Saturday, September 9, 2017

Piestewa Under Construction

Weather: 97º, partly cloudy, humid

Time:  27 minutes

About this Hike:  Got a bit of a later start today, closer to 11am. The mountain and the parking lot were a ghosttown. Actually, I expected a bigger crowd today, what with temps just under the century mark and a constant nonsoon errr monsoon tease.

This blog is not for my political opinions, but today I may make an exception. Our wonderful liberal mayor of Phoenix has long crusaded that Squaw Peak Drive and other roads he deems offensive are going to be renamed.  Well, Squaw Peak Drive hasn't been renamed...yet. But the big, overhead sign at the traffic light just says 'Piestewa Peak' with an arrow toward the mountain. A small, unlit sign denotes the name of the street now. Way to go Mayor Stanton....  Granted, I think the story of Lori Piestewa is fascinating and a worthy person to name this iconic peak after.  

In addition to street renaming, there's some construction taking place on the main road. Despite warnings, it didn't seem to impact traffic too much.

Saturday, September 2, 2017

Mt. Union & Fire Lookout Tower

Weather:  82º, sunny

About this Hike:  We've conquered another summit with a U.S. Forest Service fire lookout on top. This one was Mt. Union, just south of Prescott, AZ.

The hike up Mt. Union is not difficult. In fact, the 'trail' is actually a 4WD dirt road, and chances are you'll encounter ATVs and the like.  There's no designated parking area.  You drive in along one of two routes—Walker Rd. or Senator Highway, both of which eventually turn to packed dirt.  From the limited information I found online, it seemed both routes were the same in length and reported road conditions.  I can tell you this after going in one way and out the other—Senator Highway is in much better condition than Walker Rd.  Of course we didn't really have the right vehicle for this drive, but the old Honda Accord managed to make it over the bumpy dirt with just a few creaks and groans of dissatisfaction.

One other thing that was NOT mentioned anywhere online during my research.... I had carefully printed maps of the spaghetti-like mess of U.S. Forest Service fire roads that entangle this part of Prescott National Forest.  I never expected to have cell service and/or GPS out there.  On top of Mt. Union are multiple communications towers, and my Verizon phone had five bars and LTE service nearly the entire time.

We encountered a friendly Forest Ranger on the drive in, and he suggested parking just past a cattle guard at the confluence of Senator Highway and Poland Junction Rd. (Route 261). In this area there were barricades, signs, and police line tape reminiscent of this summer's Goodwin Fire closure area. However, the Mt. Union lookout tower has since re-opened.  The hike to the tower is an uphill, but not overly steep, 2.5 miles or so along Route 261.  This hike will take you through beautiful AZ High Country forestland.  

Speaking of the Goodwin Fire, from the lookout tower the fire scar is plainly visible.  At nearly 8000 feet, the Prescott Valley, Sedona, and even the San Francisco Peaks are also visible on a clear day.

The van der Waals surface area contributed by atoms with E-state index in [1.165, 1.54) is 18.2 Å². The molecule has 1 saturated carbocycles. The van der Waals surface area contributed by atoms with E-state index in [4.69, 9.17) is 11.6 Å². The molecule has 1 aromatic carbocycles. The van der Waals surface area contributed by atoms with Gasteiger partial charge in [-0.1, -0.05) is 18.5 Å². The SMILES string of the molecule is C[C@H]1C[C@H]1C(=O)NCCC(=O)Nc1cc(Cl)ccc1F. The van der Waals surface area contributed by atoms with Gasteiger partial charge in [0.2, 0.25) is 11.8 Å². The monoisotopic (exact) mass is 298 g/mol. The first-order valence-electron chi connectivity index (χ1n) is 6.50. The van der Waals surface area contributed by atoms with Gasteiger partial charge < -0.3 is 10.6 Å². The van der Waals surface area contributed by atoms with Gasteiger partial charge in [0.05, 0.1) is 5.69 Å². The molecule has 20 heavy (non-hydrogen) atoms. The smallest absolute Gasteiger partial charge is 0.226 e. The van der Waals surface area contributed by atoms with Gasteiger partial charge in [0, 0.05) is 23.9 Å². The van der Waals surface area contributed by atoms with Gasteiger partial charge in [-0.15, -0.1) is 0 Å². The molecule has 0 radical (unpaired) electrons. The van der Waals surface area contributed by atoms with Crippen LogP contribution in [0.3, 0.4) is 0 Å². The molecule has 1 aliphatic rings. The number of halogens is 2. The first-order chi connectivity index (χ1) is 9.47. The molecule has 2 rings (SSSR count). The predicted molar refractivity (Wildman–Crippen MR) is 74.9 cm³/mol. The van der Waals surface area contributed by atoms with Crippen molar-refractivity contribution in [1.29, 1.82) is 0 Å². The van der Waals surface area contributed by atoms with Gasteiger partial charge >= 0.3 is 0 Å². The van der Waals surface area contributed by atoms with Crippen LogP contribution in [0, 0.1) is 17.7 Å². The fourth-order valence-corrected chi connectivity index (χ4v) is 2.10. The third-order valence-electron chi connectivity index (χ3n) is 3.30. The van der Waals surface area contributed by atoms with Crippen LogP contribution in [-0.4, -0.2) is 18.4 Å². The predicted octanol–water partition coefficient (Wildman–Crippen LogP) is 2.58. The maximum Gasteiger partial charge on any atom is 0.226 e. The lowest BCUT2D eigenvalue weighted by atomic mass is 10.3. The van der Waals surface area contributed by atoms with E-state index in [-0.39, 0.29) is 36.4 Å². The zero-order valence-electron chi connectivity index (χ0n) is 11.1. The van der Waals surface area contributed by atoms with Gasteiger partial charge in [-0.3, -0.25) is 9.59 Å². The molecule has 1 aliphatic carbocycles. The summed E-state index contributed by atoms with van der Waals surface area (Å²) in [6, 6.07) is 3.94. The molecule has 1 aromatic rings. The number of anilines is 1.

We've visited a number of lookout towers throughout AZ, and each one is a unique and memorable experience. The U.S. Forest Rangers that man these towers are often interesting characters. The gentleman at the Mt. Union tower certainly did not disappoint....

Finally, there are alternate ways to access Mt. Union beyond the Senator Highway / Walker Rd. access points.  The Yankee Doodle trail will take you up and over Mt. Union, along with passing through the rest of the surrounding area.  To do Yankee Doodle in it's entirety you may want to plan on backpacking and camping for a night.

Blue spruce

Mt. Union's neighboring peak, Mt. Davis

Saturday, July 29, 2017

Insomniac on Camelback

Weather:  92º, sunny, humid

Time:  35 minutes

About this Hike:  I arrived to a nearly full parking lot and monsoon clouds hanging around the Valley. We may yet see a storm later today...  This morning; however, the sun was beginning to pierce through.  I was at the trailhead early due to the fifth night of insomnia.

I believe the high humidity and on-going lack of rest had a lot to do with my 35 minute time to the summit today. Still not all that bad when you factor in the need to stop and hydrate in these Sonoran summertime conditions.

There is an older lady who climbs Camelback every day. She was recently featured on Fox 10.  I saw her today as I was nearing the summit and she was beginning her decent.  I would have loved to stop for a photo opp with her (she's known to be very friendly), but she was busy giving life advice to a couple young ladies (something else she's known for).

As I neared the trailhead some heavy cloud cover moved in—where was this when I was doing my ascent?!  Upon my departure around 9:30am the crowds had died off and parking was wide open.

Sunday, July 23, 2017

Piestewa and Humidity

Weather:  90º, sunny, humid

Time:  27 minutes

About this Hike:  Monsoon 2017 has been a huge tease.  Every day a storm builds in from the north/east.  Then it falls apart and/or rains everywhere but at my home in Central Phoenix. Regardless, during today's hike I felt the high humidity that these monsoon storms bring.

The trail at Piestewa was fairly uncrowded early on this Sunday morning.  There were a few other hikers and interesting characters along the way, but I largely had the trail to myself.  That's the silver lining in these higher temps and monsoon humidity.  I could have parked in the main lot no problem. However, I chose the sure option and parked on the residential streets and hoofed it into the preserve.

All around an enjoyable summertime morning hike.  

Saturday, July 15, 2017

Granite Mountain Hotshots Memorial State Park

Weather:  93º, sunny, breezy

Time:  4 hours